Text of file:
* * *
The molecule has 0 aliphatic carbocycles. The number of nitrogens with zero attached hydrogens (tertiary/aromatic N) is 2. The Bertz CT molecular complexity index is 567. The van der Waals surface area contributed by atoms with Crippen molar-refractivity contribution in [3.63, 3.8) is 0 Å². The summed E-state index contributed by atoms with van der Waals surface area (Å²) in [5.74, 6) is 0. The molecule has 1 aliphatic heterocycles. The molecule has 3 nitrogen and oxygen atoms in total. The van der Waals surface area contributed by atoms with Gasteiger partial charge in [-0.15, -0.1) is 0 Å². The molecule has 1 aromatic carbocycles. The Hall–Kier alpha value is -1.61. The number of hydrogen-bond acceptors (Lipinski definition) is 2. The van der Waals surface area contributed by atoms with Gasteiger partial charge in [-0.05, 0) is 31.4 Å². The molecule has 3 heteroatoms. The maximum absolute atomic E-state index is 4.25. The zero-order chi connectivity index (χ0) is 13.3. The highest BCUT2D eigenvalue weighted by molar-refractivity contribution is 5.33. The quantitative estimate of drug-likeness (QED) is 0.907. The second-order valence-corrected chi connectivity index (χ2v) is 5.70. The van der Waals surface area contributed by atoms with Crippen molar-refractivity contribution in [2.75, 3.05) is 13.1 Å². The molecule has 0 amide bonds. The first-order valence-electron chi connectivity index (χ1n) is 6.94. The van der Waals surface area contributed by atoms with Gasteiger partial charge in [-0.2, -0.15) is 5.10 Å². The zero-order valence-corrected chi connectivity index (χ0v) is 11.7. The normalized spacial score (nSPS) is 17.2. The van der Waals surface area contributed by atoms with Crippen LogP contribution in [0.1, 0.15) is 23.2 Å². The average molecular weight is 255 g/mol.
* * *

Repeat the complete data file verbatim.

The molecule has 0 aliphatic carbocycles. The number of nitrogens with zero attached hydrogens (tertiary/aromatic N) is 2. The Bertz CT molecular complexity index is 567. The van der Waals surface area contributed by atoms with Crippen molar-refractivity contribution in [3.63, 3.8) is 0 Å². The summed E-state index contributed by atoms with van der Waals surface area (Å²) in [5.74, 6) is 0. The molecule has 1 aliphatic heterocycles. The molecule has 3 nitrogen and oxygen atoms in total. The van der Waals surface area contributed by atoms with Gasteiger partial charge in [-0.15, -0.1) is 0 Å². The molecule has 1 aromatic carbocycles. The Hall–Kier alpha value is -1.61. The number of hydrogen-bond acceptors (Lipinski definition) is 2. The van der Waals surface area contributed by atoms with Gasteiger partial charge in [-0.05, 0) is 31.4 Å². The molecule has 3 heteroatoms. The maximum absolute atomic E-state index is 4.25. The zero-order chi connectivity index (χ0) is 13.3. The highest BCUT2D eigenvalue weighted by molar-refractivity contribution is 5.33. The quantitative estimate of drug-likeness (QED) is 0.907. The second-order valence-corrected chi connectivity index (χ2v) is 5.70. The van der Waals surface area contributed by atoms with Crippen molar-refractivity contribution in [2.75, 3.05) is 13.1 Å². The molecule has 0 amide bonds. The first-order valence-electron chi connectivity index (χ1n) is 6.94. The van der Waals surface area contributed by atoms with Gasteiger partial charge in [-0.2, -0.15) is 5.10 Å². The zero-order valence-corrected chi connectivity index (χ0v) is 11.7. The normalized spacial score (nSPS) is 17.2. The van der Waals surface area contributed by atoms with Crippen LogP contribution in [0.1, 0.15) is 23.2 Å². The average molecular weight is 255 g/mol.